The Whitman School has begun to do so not only in academic and support programs but also in other areas of student-centered services, so that students can feel confident in utilizing new systems that work in tandem with the development of their professional skills.

With the growing popularity of virtual interviews, due to their cost-effectiveness and pre-screening ability, undergraduate career advisors in Whitman Career Services recently replaced a previous online interviewing platform and began using the platform Big Interview to keep up with employer needs, according to Emily Shaughnessy, undergraduate career advisor. The preparation platform allows students to go through lessons in a series of video modules, then record themselves to get feedback. While students may still elect to meet with Career Services staff in-person, Big Interview helps them to feel more comfortable with timed, video interviews that they will likely encounter at some point in their recruiting experience.

“It has become much more relevant now than ever and has replaced a system with more resources and enhancements to support our students’ professional growth,” Shaughnessy says.

In addition, Whitman’s IMPRESS Program has begun implementing new features on the community portal, where students can have a co-curricular transcript created for them to track their IMPRESS engagement and other involvements outside of the classroom. This can be used to build off of an existing resume, to provide tangibility of accomplishments or to reference professionals with whom students have networked, according to Kari Morrow, IMPRESS Program manager.

Another newer system being implemented is Whitman Connect, an online platform for student and alumni engagement and mentorship. “Whitman Connect offers an entry point for alumni who wish to start their engagement by sharing their time and career perspectives,” says Alison Kessler, director of alumni engagement. “The platform is also a great avenue for alumni who are already engaged in other ways to have direct contact with students, which is key to establishing a sense of inclusion in the Whitman community. Students on the platform are able to search for alumni not only by major, career and geography, but also by their selection of preferred engagement options, such as formal mentoring, resume review, mock interviews and job shadowing.“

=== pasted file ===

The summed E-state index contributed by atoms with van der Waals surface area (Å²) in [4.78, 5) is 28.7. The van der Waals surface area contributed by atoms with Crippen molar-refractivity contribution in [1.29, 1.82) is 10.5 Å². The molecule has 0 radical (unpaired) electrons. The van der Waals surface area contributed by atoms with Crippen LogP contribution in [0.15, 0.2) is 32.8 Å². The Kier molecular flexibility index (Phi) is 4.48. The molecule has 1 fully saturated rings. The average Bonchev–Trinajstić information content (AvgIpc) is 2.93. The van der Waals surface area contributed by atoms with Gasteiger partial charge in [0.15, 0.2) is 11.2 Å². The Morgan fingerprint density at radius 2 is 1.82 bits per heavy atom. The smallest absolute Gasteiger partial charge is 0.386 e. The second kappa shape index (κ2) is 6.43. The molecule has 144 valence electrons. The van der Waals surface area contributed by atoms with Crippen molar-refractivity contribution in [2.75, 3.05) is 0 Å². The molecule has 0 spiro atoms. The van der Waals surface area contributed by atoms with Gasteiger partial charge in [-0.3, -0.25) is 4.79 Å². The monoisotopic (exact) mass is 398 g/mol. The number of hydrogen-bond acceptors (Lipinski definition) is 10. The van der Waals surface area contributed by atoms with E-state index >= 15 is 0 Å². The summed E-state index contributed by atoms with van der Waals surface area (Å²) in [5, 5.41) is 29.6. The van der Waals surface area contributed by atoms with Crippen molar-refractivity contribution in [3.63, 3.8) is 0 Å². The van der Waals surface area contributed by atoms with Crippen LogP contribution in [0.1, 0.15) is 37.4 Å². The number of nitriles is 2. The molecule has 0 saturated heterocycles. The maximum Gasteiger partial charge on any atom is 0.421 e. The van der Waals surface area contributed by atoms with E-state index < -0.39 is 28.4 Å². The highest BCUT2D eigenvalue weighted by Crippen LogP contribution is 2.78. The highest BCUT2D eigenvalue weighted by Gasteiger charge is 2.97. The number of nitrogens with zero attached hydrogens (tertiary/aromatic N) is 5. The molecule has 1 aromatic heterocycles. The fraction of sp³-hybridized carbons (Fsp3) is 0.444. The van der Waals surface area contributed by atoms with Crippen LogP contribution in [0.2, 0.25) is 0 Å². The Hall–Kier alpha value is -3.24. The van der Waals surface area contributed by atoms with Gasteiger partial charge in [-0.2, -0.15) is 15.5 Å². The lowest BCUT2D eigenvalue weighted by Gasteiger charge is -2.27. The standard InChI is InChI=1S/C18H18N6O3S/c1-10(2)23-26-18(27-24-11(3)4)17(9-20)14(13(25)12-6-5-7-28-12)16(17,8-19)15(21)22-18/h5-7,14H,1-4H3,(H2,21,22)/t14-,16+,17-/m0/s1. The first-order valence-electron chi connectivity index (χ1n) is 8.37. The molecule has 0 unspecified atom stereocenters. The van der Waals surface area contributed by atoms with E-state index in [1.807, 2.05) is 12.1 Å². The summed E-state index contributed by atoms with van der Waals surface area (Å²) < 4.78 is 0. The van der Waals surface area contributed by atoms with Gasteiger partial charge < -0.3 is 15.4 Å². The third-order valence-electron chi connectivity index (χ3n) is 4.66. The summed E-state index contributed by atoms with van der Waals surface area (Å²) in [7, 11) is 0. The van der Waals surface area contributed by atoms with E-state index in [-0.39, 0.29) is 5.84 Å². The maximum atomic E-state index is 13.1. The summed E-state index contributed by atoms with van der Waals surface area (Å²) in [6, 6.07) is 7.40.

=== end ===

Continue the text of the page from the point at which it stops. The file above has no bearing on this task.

Connections made on the platform provide insights into how Whitman courses translate in the workplace; the skills and knowledge needed to perform the responsibilities of positions across many roles and industries; varying cultures from firm to firm; and other aspects of the Whitman education experience and life after commencement,” Kessler says. “As well, career connections are often made through student-alumni mentorship, as alumni help students find and secure internships and full-time positions within their firms. The possibilities are endless and the value exponential.”

Since introducing these technologies, Whitman has been able to expand its reach to allow for strengthened networking opportunities for students. “Successful mentorship has a profound impact on the personal and professional development of our students as they pursue their career goals,” says Kyle Danzey, assistant director in Career Services. “Whitman’s culture of mentorship has grown organically through the years, and with the launch of Whitman Connect, we hope to make alumni mentorship even more accessible to all Whitman students.”

Alumni who are interested in joining Whitman Connect should contact Alison Kessler atahkessle@syr.edu.

Julia Fiedler